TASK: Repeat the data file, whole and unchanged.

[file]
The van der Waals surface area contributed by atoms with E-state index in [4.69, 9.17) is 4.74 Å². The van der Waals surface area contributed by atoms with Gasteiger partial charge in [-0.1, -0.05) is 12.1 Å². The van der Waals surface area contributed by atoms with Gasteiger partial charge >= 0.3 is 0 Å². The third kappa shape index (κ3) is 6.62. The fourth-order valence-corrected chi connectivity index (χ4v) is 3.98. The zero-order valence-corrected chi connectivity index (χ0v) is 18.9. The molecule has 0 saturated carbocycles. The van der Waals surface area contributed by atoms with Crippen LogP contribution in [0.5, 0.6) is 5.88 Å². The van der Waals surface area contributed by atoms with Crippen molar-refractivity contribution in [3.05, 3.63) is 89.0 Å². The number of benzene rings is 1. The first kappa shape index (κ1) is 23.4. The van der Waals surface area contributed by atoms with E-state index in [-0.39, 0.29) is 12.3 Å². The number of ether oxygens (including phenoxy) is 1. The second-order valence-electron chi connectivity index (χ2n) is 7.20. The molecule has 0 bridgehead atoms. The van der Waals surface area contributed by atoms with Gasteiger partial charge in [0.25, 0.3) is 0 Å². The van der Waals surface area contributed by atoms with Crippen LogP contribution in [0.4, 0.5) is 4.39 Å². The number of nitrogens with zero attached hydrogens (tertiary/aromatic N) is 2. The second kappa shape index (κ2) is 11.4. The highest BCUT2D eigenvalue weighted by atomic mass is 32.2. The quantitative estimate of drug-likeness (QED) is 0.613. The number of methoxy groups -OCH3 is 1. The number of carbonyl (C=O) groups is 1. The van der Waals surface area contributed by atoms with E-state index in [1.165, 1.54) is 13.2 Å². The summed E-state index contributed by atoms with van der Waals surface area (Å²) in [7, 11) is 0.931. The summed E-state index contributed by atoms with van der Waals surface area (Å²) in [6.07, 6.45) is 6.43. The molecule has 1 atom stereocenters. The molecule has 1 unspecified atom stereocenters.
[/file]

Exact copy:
The van der Waals surface area contributed by atoms with E-state index in [4.69, 9.17) is 4.74 Å². The van der Waals surface area contributed by atoms with Gasteiger partial charge in [-0.1, -0.05) is 12.1 Å². The van der Waals surface area contributed by atoms with Gasteiger partial charge >= 0.3 is 0 Å². The third kappa shape index (κ3) is 6.62. The fourth-order valence-corrected chi connectivity index (χ4v) is 3.98. The zero-order valence-corrected chi connectivity index (χ0v) is 18.9. The molecule has 0 saturated carbocycles. The van der Waals surface area contributed by atoms with Crippen LogP contribution in [0.5, 0.6) is 5.88 Å². The van der Waals surface area contributed by atoms with Crippen molar-refractivity contribution in [3.05, 3.63) is 89.0 Å². The number of benzene rings is 1. The first kappa shape index (κ1) is 23.4. The van der Waals surface area contributed by atoms with E-state index in [-0.39, 0.29) is 12.3 Å². The number of ether oxygens (including phenoxy) is 1. The second-order valence-electron chi connectivity index (χ2n) is 7.20. The molecule has 0 bridgehead atoms. The van der Waals surface area contributed by atoms with Gasteiger partial charge in [0.25, 0.3) is 0 Å². The van der Waals surface area contributed by atoms with Crippen LogP contribution in [0.4, 0.5) is 4.39 Å². The number of nitrogens with zero attached hydrogens (tertiary/aromatic N) is 2. The second kappa shape index (κ2) is 11.4. The highest BCUT2D eigenvalue weighted by atomic mass is 32.2. The quantitative estimate of drug-likeness (QED) is 0.613. The number of methoxy groups -OCH3 is 1. The number of carbonyl (C=O) groups is 1. The van der Waals surface area contributed by atoms with E-state index in [1.165, 1.54) is 13.2 Å². The summed E-state index contributed by atoms with van der Waals surface area (Å²) in [7, 11) is 0.931. The summed E-state index contributed by atoms with van der Waals surface area (Å²) in [6.07, 6.45) is 6.43. The molecule has 1 atom stereocenters. The molecule has 1 unspecified atom stereocenters.